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ACLU files suit against US Border Patrol

The American Civil Liberties Union of Washington (ACLU-WA) and the Northwest Immigrant Rights Project (NWIRP) [advocacy websites] filed a lawsuit [complaint, PDF; press release] Thursday alleging that US Border Patrol [official website] agents are routinely stopping vehicles to check the immigration status of Latinos without legal justification. The class action lawsuit was filed in the US District Court for the Western District of Washington [official website] on behalf of three individuals who claim they were stopped and interrogated based solely on their ethnicity. The plaintiffs are seeking a declaration:

that it is unlawful for Border Patrol agents to stop a vehicle or participate in a vehicle stop without a valid search or arrest warrant, unless the Border Patrol agent has a particularized reasonable suspicion based upon specific and articulable facts and rational inferences therefrom that an occupant of the vehicle is unlawfully in the United States.
Plaintiffs also seek an injunction prohibiting agents from stopping vehicles without a suspicion that the occupant is in the US unlawfully and an injunction prohibiting further stops "until each Border Patrol agent on the Olympic Peninsula has received training as to what constitutes reasonable suspicion for Border Patrol to stop a vehicle or for Border Patrol to participate in a vehicle stop." A Border Patrol spokesperson has denied the allegations [Seattle Times report].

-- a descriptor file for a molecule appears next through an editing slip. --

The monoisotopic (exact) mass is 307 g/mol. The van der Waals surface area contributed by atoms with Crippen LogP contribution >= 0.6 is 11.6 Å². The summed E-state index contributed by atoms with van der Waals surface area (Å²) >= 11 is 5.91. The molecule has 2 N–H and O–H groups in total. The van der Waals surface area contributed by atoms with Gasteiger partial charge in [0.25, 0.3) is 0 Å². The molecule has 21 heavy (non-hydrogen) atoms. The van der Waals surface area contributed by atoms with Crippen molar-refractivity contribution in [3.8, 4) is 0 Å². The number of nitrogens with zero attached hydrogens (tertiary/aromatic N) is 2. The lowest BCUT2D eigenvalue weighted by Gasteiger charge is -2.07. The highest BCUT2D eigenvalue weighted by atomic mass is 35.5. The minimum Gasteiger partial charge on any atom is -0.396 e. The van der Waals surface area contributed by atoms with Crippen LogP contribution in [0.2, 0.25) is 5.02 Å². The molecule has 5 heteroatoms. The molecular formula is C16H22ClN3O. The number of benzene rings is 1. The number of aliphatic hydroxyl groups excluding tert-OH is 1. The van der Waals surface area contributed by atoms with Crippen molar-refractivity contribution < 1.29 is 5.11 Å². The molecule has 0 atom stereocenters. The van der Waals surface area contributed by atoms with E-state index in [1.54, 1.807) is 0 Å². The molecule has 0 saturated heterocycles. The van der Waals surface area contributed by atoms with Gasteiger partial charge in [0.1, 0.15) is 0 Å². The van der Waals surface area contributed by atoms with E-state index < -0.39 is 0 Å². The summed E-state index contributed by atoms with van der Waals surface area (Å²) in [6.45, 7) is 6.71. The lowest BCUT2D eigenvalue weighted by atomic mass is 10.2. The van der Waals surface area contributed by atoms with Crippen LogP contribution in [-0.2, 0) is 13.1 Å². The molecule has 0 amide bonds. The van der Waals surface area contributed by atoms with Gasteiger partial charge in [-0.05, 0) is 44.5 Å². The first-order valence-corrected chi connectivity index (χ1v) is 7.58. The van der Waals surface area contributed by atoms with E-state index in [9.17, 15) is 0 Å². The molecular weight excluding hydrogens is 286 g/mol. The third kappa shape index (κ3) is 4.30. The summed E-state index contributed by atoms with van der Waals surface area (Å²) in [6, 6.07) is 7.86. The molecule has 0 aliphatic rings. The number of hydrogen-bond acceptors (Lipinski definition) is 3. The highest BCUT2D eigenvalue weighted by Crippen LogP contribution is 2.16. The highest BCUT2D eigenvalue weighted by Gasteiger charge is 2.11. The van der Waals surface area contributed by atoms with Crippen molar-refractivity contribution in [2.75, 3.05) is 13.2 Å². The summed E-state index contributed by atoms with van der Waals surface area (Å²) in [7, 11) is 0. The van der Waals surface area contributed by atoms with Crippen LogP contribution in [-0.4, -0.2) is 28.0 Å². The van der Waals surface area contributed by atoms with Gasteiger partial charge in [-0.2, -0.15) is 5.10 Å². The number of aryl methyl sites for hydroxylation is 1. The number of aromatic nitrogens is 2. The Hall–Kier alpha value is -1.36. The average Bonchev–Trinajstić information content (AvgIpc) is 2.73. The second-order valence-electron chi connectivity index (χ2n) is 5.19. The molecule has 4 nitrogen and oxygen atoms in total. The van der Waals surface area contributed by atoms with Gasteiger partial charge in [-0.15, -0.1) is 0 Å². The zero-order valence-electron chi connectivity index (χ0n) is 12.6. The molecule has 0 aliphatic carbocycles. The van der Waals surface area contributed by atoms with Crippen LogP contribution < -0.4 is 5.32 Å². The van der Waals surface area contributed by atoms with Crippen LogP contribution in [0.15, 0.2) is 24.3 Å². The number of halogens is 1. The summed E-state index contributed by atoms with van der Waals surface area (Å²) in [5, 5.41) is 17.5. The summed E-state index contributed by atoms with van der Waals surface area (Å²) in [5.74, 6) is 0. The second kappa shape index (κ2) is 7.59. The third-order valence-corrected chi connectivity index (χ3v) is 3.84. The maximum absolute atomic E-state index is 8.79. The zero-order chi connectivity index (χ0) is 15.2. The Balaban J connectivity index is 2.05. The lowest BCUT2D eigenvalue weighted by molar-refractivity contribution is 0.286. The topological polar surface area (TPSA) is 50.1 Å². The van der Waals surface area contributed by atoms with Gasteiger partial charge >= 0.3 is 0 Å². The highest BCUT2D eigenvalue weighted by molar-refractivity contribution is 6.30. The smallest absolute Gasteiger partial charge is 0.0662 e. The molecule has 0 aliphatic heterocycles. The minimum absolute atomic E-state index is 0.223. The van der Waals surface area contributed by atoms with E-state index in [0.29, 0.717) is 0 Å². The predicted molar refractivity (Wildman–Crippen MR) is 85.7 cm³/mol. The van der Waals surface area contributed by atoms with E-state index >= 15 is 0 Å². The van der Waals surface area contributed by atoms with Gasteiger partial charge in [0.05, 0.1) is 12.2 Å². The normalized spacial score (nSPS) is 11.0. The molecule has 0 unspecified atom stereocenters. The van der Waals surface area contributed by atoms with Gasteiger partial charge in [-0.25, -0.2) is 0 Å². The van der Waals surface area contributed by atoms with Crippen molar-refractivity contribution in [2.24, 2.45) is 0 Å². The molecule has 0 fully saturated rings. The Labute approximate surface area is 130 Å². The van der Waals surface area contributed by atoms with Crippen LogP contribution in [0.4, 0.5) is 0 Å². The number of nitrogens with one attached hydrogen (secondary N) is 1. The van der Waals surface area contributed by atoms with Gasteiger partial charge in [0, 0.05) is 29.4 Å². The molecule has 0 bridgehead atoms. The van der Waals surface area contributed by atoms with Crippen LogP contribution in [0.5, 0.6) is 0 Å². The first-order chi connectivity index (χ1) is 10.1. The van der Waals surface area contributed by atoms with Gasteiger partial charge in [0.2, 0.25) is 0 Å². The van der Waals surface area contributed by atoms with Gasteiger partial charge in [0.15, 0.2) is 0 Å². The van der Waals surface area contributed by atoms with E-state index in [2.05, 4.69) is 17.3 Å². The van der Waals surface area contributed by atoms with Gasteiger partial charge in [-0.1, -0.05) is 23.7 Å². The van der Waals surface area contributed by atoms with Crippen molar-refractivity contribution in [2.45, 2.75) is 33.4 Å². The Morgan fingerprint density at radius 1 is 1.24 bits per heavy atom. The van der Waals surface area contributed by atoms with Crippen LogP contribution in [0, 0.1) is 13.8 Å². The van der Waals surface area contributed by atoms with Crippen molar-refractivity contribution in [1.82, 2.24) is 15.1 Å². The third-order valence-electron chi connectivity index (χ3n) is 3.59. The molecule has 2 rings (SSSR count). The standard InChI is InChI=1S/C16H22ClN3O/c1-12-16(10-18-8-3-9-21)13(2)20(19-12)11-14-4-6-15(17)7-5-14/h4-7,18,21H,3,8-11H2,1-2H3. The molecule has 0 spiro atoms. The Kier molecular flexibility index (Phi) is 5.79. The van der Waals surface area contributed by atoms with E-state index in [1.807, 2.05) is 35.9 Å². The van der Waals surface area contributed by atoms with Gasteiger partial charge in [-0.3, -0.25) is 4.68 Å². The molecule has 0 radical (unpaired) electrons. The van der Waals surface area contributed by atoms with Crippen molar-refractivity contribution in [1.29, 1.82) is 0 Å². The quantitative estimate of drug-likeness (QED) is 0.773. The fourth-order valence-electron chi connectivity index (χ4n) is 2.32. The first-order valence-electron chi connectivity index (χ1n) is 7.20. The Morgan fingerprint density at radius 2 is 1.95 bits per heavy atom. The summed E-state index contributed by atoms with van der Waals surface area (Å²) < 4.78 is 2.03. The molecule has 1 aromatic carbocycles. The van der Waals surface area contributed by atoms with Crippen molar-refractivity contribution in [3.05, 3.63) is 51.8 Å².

Last month Amnesty International (AI) [advocacy website] accused the US Border Patrol and Immigration and Customs Enforcement (ICE) [official website] of discrimination and rights abuses [JURIST report] along the border between Mexico and the US. AI claims that discriminatory practices and harsh policies responding to immigration by US officials results in the deaths of hundreds each year, and that as many as 5,287 died crossing the border between 1998 and 2008. The report comes as a general movement has been sweeping the country toward tougher enforcement of immigration policy. The trend began with a controversial law in Arizona [JURIST news archive], and similar legislation has passed in Alabama, Georgia, Utah, South Carolina and Indiana [JURIST reports]. The US Supreme Court heard arguments [JURIST report] on provisions of Arizona's law earlier this week.

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